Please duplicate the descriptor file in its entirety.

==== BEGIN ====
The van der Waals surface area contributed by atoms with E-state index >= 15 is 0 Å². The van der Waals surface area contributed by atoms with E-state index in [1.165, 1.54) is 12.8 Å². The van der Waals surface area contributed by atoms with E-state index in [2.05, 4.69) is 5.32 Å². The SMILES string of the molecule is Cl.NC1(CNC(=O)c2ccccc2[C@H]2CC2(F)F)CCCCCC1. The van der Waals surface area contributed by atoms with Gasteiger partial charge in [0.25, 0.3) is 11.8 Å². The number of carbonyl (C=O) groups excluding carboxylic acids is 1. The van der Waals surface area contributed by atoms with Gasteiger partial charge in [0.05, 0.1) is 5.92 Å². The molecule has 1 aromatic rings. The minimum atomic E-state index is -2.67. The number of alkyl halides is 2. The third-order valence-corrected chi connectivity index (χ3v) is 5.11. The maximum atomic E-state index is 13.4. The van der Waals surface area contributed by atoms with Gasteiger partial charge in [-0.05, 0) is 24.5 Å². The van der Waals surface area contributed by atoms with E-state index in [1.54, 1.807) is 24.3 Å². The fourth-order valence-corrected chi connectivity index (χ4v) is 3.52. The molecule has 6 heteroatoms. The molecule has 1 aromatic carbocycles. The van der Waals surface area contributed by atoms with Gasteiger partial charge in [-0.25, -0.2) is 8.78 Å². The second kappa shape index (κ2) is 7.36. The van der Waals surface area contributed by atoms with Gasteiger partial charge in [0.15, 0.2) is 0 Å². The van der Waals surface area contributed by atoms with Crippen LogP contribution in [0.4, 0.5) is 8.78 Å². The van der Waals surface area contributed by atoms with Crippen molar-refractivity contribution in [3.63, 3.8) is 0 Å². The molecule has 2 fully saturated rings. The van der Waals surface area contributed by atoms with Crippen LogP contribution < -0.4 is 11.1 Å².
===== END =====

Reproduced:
The van der Waals surface area contributed by atoms with E-state index >= 15 is 0 Å². The van der Waals surface area contributed by atoms with E-state index in [1.165, 1.54) is 12.8 Å². The van der Waals surface area contributed by atoms with E-state index in [2.05, 4.69) is 5.32 Å². The SMILES string of the molecule is Cl.NC1(CNC(=O)c2ccccc2[C@H]2CC2(F)F)CCCCCC1. The van der Waals surface area contributed by atoms with Gasteiger partial charge in [0.25, 0.3) is 11.8 Å². The number of carbonyl (C=O) groups excluding carboxylic acids is 1. The van der Waals surface area contributed by atoms with Gasteiger partial charge in [0.05, 0.1) is 5.92 Å². The molecule has 1 aromatic rings. The minimum atomic E-state index is -2.67. The number of alkyl halides is 2. The third-order valence-corrected chi connectivity index (χ3v) is 5.11. The maximum atomic E-state index is 13.4. The van der Waals surface area contributed by atoms with Gasteiger partial charge in [-0.05, 0) is 24.5 Å². The van der Waals surface area contributed by atoms with E-state index in [1.54, 1.807) is 24.3 Å². The fourth-order valence-corrected chi connectivity index (χ4v) is 3.52. The molecule has 6 heteroatoms. The molecule has 1 aromatic carbocycles. The van der Waals surface area contributed by atoms with Gasteiger partial charge in [-0.25, -0.2) is 8.78 Å². The second kappa shape index (κ2) is 7.36. The van der Waals surface area contributed by atoms with Gasteiger partial charge in [0.15, 0.2) is 0 Å². The van der Waals surface area contributed by atoms with Crippen LogP contribution in [0.4, 0.5) is 8.78 Å². The van der Waals surface area contributed by atoms with Crippen molar-refractivity contribution in [3.63, 3.8) is 0 Å². The molecule has 2 fully saturated rings. The van der Waals surface area contributed by atoms with Crippen LogP contribution < -0.4 is 11.1 Å².